Christmas – 1973

Dear Frozen Friends of the North:

Greeting from the land its nice to be in during a fuel shortage, or at least you would think so: (30 degrees last night).

I shall open this annual edition of the Amazing Fables from the Deep South by quoting my next door neighbor: ” … and we would like to your episode the other day with Mandy (the dog) was priceless, it kept us in stitches for half an hour … really it was better than a TV show”.

That really sums up this year, folks, as most other years. The episode refers to our frantic but abortive attempt to leave for the Thanksgiving weekend. Now when it is apparent that departure is eminent around our house, a collision with another planet would not move Mandy from the proximity of the front or back seat of each and every vehicle whose door was left open. When it came time to leave, and camper was all hooked up — no dog. Well, to shorten an otherwise excruciatingly long story and to avoid belaboring you with how a normally calm individual can transform from a festive holiday mood in one with dangerous homicidal overtones within a span of just fifteen minutes, we will just say that Mandy was uncovered, literally, when upon insistent be-searching by Diane to check the camper, I sneaked a peak in the door and came nose to nose with the incarcerated beast who had scrunched into a 6 inch space between the folded bed and the top of the camper. And to think, after a half hour of calling, pleading, promising and threatening (in that order), nary a word from her!

Well, back to the beginning. Karen finished her freshman at Georgia Southern with reasonable success. It does seem incredible since for the life of me I cannot understand where she had time to squeeze academics into her otherwise filled schedule.

This summer she worked at St. Regis Mill here in Jacksonville, and combined with last year saved enough to buy herself a small Opel sedan. (At this point in time, I am ready trade her my Buick wagon even). If thy ration gas, I will be able to back out of my driveway twice a week, with a little push). She is back at school now with Medical Technology her major.

Bruce is in his last year of Sandlewood High School. He is becoming interested in Photography and has bought a Miranda camera with 135mm telephoto lens. He saved money too working for St. Regis in the woods this past summer, mostly in Alabama and Mississippi (he’s been scratching red bugs ever since). He did acquire first hand knowledge of the rural South, and visited New Orleans on several occasions (I don’t think he will ever be the same).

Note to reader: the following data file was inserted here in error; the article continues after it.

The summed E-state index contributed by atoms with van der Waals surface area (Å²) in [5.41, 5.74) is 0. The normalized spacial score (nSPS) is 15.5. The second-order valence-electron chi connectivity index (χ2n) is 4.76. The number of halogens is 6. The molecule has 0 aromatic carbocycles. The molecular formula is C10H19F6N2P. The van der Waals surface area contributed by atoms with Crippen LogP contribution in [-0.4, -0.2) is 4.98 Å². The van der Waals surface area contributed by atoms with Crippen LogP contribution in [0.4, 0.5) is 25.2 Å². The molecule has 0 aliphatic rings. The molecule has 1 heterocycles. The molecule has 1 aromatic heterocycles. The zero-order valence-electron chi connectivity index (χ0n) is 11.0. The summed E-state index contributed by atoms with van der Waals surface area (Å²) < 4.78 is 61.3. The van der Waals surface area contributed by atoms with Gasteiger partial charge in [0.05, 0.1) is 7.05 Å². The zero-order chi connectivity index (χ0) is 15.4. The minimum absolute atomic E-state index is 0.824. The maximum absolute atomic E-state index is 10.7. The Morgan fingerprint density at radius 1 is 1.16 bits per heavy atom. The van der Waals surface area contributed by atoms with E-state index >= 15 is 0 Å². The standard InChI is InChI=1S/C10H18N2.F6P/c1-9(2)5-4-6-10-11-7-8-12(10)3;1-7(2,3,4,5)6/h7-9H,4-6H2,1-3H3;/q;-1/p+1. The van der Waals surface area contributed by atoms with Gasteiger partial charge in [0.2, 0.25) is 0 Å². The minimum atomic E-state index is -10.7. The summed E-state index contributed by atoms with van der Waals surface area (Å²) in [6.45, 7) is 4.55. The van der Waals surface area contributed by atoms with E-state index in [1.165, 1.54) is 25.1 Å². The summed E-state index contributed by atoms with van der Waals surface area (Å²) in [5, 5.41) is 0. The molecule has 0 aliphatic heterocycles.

Diane has spent her time about equally between swimming team, both school and neighborhood, scout activities and the telephone, although at time, I think the latter should carry a weight of 3. One of the high points was the receipt of her driver’s license. In all the literature written of late on aging and longevity, the impact on these phenomenon caused by teaching to drive is never mentioned, a serious error of omission, in my opinion. Well, three down one to go.

Talking about to go, George permeated throughout all activities as usual. His year highlighted by a trip to West Florida, Alabama and Mississippi this summer, accompanying Joyce and me on a business-pleasure trip. Our night in New Orleans was sight to behold. We lost George six times on Bourbon Street. His little body could hardly keep up with his eyeballs. There is really no way to describe Bourbon Street. George says he doesn’t even tell his friends about it because they simply won’t believe him.

Finally, I would be remiss if I didn’t mention the crude sketch at the top of the page — Disney World. We all except Karen, spent the week there while I attended a convention. All I can say about that is that in our out of the Magic Kingdom, is another world altogether. When you all save up enough gas, it is well worth your effort to come down and see it. When you do, you better give us a call. It’s been too long since we have had the chance to visit.

Our best from our house to yours for the new year.

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